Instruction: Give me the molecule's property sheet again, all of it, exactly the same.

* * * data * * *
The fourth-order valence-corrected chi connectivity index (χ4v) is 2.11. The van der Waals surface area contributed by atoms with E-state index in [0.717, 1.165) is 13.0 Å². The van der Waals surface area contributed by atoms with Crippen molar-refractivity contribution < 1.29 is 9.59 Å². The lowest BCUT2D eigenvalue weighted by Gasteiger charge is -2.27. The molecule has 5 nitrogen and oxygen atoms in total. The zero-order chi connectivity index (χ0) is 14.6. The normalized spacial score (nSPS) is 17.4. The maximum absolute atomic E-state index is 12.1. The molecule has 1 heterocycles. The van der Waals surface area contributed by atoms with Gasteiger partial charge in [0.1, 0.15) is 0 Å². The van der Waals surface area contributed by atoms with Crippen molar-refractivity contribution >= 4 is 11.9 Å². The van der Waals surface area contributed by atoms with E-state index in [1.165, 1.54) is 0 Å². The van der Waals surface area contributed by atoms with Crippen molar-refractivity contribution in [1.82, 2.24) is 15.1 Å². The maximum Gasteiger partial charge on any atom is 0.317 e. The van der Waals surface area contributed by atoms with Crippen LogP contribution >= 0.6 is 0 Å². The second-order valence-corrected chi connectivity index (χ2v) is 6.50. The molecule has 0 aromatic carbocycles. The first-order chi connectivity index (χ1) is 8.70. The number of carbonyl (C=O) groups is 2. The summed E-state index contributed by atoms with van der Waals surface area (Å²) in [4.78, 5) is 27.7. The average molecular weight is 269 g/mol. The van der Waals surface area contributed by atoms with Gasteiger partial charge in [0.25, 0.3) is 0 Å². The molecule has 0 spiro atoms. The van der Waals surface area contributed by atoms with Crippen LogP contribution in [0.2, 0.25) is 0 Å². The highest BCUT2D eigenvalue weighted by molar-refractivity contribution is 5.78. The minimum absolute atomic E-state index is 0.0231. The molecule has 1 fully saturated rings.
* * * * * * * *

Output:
The fourth-order valence-corrected chi connectivity index (χ4v) is 2.11. The van der Waals surface area contributed by atoms with E-state index in [0.717, 1.165) is 13.0 Å². The van der Waals surface area contributed by atoms with Crippen molar-refractivity contribution < 1.29 is 9.59 Å². The lowest BCUT2D eigenvalue weighted by Gasteiger charge is -2.27. The molecule has 5 nitrogen and oxygen atoms in total. The zero-order chi connectivity index (χ0) is 14.6. The normalized spacial score (nSPS) is 17.4. The maximum absolute atomic E-state index is 12.1. The molecule has 1 heterocycles. The van der Waals surface area contributed by atoms with Gasteiger partial charge in [0.1, 0.15) is 0 Å². The van der Waals surface area contributed by atoms with Crippen molar-refractivity contribution >= 4 is 11.9 Å². The van der Waals surface area contributed by atoms with E-state index in [1.165, 1.54) is 0 Å². The van der Waals surface area contributed by atoms with Crippen molar-refractivity contribution in [1.82, 2.24) is 15.1 Å². The maximum Gasteiger partial charge on any atom is 0.317 e. The van der Waals surface area contributed by atoms with Crippen LogP contribution >= 0.6 is 0 Å². The second-order valence-corrected chi connectivity index (χ2v) is 6.50. The molecule has 0 aromatic carbocycles. The first-order chi connectivity index (χ1) is 8.70. The number of carbonyl (C=O) groups is 2. The summed E-state index contributed by atoms with van der Waals surface area (Å²) in [4.78, 5) is 27.7. The average molecular weight is 269 g/mol. The van der Waals surface area contributed by atoms with Gasteiger partial charge in [0.25, 0.3) is 0 Å². The molecule has 0 spiro atoms. The van der Waals surface area contributed by atoms with Crippen LogP contribution in [0.2, 0.25) is 0 Å². The highest BCUT2D eigenvalue weighted by molar-refractivity contribution is 5.78. The minimum absolute atomic E-state index is 0.0231. The molecule has 1 fully saturated rings.